Generated Cyclic Subgroups

Generated Cyclic Subgroups

Definition: Let $(G, *)$ be a group. Then a Generated Cyclic Subgroup of $(G, *)$ from the elements $a_1, a_2, ..., a_n \in G$ denoted $\langle a_1, a_2, ..., a_n \rangle$ is a subgroup of all elements formed from all possible products, $*$ of $a_1, a_2, ..., a_n$ and $a_1^{-1}, a_2^{-1}, ..., a_n^{-1}$.

We first note that $(\langle a_1, a_2, ..., a_n \rangle, *)$ is necessarily a subgroup of $(G, *)$. Clearly $\langle a_1, a_2, ..., a_n \rangle \subseteq G$ and so from the Subgroups and Group Extensions page, we only need to check whether $\langle a_1, a_2, ..., a_n \rangle$ is closed under $*$ and that for each element in $\langle a_1, a_2, ..., a_n \rangle$ we have that the inverse of this element with respect to $*$ is also contained in $\langle a_1, a_2, ..., a_n \rangle$.

We see that $\langle a_1, a_2, ..., a_n \rangle$ is definitely closed under $*$ since any possible product of $a_1, a_2, ..., a_n$ and $a_1^{-1}, a_2^{-1}, ..., a_n^{-1}$ is in $\langle a_1, a_2, ..., a_n \rangle$ by definition. Also, for each element in $\langle a_1, a_2, ..., a_n \rangle$ we must have that its inverse with respect to $*$ is also contained in $\langle a_1, a_2, ..., a_n \rangle$.

Let's now look at an example of a generated subgroup. Consider the group of integers module $8$ denoted $\mathbb{Z}_8 = \{ 0, 1, 2, ..., 7 \}$, under the operation $*$ defined for $x, y \in \mathbb{Z}_8$ by:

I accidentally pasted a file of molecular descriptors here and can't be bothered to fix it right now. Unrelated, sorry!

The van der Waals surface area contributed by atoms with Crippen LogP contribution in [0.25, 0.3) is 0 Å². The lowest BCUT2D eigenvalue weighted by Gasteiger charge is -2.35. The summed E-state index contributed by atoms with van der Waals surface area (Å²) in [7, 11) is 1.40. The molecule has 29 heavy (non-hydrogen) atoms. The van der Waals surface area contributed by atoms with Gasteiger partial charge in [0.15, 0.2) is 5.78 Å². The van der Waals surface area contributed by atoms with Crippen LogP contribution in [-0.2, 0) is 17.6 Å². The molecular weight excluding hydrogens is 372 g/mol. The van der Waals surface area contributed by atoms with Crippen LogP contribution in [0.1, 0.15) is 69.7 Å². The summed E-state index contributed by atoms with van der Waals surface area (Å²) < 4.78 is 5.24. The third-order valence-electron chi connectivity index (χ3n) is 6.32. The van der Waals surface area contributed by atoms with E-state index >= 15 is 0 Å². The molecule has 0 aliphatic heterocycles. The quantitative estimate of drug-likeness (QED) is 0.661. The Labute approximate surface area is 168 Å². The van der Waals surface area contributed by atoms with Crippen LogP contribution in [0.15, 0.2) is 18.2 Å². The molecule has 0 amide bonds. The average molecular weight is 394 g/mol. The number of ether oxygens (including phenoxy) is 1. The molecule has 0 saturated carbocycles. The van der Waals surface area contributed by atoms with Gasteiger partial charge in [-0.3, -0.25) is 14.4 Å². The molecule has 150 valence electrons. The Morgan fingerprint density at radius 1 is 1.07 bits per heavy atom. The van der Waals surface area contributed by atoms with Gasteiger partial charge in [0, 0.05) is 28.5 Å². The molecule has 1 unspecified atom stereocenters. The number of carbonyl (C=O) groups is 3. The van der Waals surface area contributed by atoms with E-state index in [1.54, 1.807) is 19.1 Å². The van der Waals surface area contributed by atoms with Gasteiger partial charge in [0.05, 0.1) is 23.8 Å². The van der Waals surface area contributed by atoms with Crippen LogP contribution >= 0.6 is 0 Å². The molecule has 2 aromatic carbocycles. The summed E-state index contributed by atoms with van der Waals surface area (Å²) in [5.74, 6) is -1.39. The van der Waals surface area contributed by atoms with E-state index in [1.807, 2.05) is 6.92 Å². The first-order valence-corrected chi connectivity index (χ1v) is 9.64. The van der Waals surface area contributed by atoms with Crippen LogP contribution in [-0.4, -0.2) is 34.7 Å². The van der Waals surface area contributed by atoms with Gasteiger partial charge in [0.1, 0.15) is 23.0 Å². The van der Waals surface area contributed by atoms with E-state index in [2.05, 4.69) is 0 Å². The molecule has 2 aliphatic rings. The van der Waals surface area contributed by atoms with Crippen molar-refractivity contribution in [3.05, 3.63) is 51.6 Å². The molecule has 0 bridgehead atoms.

(1)
\begin{align} \quad x * y = (x + y) \mod 8 \end{align}

Consider the generated subgroup $\langle 3, 5 \rangle$. Notice that $3 * (3 * 3) = 3 * 6 = 1$ and that $3 * 1 = 4$, $(3 * 1) * 1 = 5$, $((3 * 1) * 1) * 1 = 6$, etc… will generate all elements in $\mathbb{Z}_8$. In other words, $\mathbb{Z}_8 = \langle 3, 5 \rangle$.

Now consider the generated subgroup $\langle 4 \rangle$. We have that $4 * 4 = 0$ and $0 * 0 = 0$, so $\langle 4 \rangle = \{ 0, 4 \}$ is a nontrivial subset of $\mathbb{Z}_8$, and so $(\langle 4 \rangle, *)$ is a nontrivial generated subgroup of $\mathbb{Z}_8$.

For a different example, consider the group of real-valued functions that are continuous on the interval $[a, b]$ with respect to function addition, $(C[a, b], +)$. Clearly $f(x) = x$ is a continuous real-valued function on any interval $[a, b]$, and so we can consider the generated subgroup $\langle x \rangle$:

(2)
\begin{align} \quad \langle x \rangle = \{ 0, \pm x, \pm 2x, ... \} = \{ kx : k \in \mathbb{Z} \} \end{align}

In this particular case we see that $\langle x \rangle \neq C[a, b]$.

Unless otherwise stated, the content of this page is licensed under Creative Commons Attribution-ShareAlike 3.0 License